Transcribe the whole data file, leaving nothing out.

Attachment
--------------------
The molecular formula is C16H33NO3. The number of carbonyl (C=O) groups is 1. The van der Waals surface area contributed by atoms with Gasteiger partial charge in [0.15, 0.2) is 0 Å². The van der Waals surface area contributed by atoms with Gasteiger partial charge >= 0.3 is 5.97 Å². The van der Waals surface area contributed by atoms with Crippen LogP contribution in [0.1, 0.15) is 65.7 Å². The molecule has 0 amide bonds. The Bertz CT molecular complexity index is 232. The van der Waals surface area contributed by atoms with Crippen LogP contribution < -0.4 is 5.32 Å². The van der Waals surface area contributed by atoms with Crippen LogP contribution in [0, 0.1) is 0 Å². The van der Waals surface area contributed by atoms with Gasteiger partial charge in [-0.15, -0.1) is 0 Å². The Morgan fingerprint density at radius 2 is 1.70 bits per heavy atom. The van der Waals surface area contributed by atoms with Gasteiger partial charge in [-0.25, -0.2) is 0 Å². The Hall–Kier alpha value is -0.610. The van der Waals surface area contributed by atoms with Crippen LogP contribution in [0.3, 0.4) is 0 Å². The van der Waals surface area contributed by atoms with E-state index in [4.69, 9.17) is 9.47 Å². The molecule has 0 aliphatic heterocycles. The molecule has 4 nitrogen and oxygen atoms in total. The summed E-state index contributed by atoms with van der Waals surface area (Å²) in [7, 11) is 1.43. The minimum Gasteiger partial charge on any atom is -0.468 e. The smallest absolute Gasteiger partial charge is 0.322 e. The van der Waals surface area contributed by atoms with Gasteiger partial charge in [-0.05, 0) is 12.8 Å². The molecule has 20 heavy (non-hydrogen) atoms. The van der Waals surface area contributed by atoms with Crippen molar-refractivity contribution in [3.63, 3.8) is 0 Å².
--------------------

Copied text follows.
The molecular formula is C16H33NO3. The number of carbonyl (C=O) groups is 1. The van der Waals surface area contributed by atoms with Gasteiger partial charge in [0.15, 0.2) is 0 Å². The van der Waals surface area contributed by atoms with Gasteiger partial charge >= 0.3 is 5.97 Å². The van der Waals surface area contributed by atoms with Crippen LogP contribution in [0.1, 0.15) is 65.7 Å². The molecule has 0 amide bonds. The Bertz CT molecular complexity index is 232. The van der Waals surface area contributed by atoms with Crippen LogP contribution < -0.4 is 5.32 Å². The van der Waals surface area contributed by atoms with Crippen LogP contribution in [0, 0.1) is 0 Å². The van der Waals surface area contributed by atoms with Gasteiger partial charge in [-0.15, -0.1) is 0 Å². The Morgan fingerprint density at radius 2 is 1.70 bits per heavy atom. The van der Waals surface area contributed by atoms with Gasteiger partial charge in [-0.25, -0.2) is 0 Å². The Hall–Kier alpha value is -0.610. The van der Waals surface area contributed by atoms with Crippen LogP contribution in [0.3, 0.4) is 0 Å². The van der Waals surface area contributed by atoms with E-state index in [4.69, 9.17) is 9.47 Å². The molecule has 0 aliphatic heterocycles. The molecule has 4 nitrogen and oxygen atoms in total. The summed E-state index contributed by atoms with van der Waals surface area (Å²) in [7, 11) is 1.43. The minimum Gasteiger partial charge on any atom is -0.468 e. The smallest absolute Gasteiger partial charge is 0.322 e. The van der Waals surface area contributed by atoms with Gasteiger partial charge in [-0.05, 0) is 12.8 Å². The molecule has 20 heavy (non-hydrogen) atoms. The van der Waals surface area contributed by atoms with Crippen molar-refractivity contribution in [3.63, 3.8) is 0 Å².